Climate science presents some unique problems. Much, if not most, of climate science is based on mathematics. Actual readings of temperatures, sea level, etc are used, but subjected to a great deal of statistical manipulation before a conclusion is reached. This makes it much more difficult to understand than say, gravity. Gravity is a physical phenomena that is clearly demonstrable. Climate change is not. We have limited data, various models and a system so complex a super computer is required to run the data. All of which can introduce error and serial error. While climate science likes to say it is “certain”, it is anything but certain. The only result one can produce is a probability coefficient or a confidence interval. These may be as high as 95%. They may be much lower. Results can fall outside the interval and the theory still be true, but not over and over again. It’s so much more difficult than dropping a hammer.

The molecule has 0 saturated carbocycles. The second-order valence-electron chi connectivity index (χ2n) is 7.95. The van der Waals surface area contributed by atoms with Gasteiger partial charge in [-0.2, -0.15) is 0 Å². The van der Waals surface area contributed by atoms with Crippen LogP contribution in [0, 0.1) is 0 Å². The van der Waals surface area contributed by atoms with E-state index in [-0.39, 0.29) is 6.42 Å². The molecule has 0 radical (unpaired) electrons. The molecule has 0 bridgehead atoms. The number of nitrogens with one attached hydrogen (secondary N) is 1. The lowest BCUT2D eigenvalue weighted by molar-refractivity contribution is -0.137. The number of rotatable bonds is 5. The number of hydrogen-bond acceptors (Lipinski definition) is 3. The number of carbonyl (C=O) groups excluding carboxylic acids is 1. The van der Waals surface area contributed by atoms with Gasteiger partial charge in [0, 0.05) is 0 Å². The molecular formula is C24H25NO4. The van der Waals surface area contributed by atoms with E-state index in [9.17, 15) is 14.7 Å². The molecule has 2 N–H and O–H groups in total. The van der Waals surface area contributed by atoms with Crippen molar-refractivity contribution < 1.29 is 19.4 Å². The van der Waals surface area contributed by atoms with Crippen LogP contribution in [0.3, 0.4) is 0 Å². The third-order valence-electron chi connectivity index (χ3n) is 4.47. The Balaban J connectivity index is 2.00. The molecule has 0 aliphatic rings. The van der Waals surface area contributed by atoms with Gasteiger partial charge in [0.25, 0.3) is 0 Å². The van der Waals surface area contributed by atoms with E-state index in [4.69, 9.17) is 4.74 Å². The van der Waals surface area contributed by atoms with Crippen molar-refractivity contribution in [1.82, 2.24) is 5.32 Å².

I will cover these items in more detail in future postings.

(Comments and ideas are welcome if presented in a polite, respectful tone.  This is science.)

How does a person decide what is good science?

In the comments section, there is a continuing demand for peer-reviewed articles to “prove” claims (some of which are not actual science claims, but rather reasoning and logic). Rather than continuing to answer in the comments section, I have decided to write a series of posts on how one can evaluate scientific claims. The criteria is not related to “peer-reviewed journal articles written” or other methods generally used by the climate change advocates.

Please be patient. There are other projects I have to complete, so the series may take a bit to produce.

An Invalid Analogy

In our paper, a professor from our university claimed our congressional representative was ignoring the science on climate change.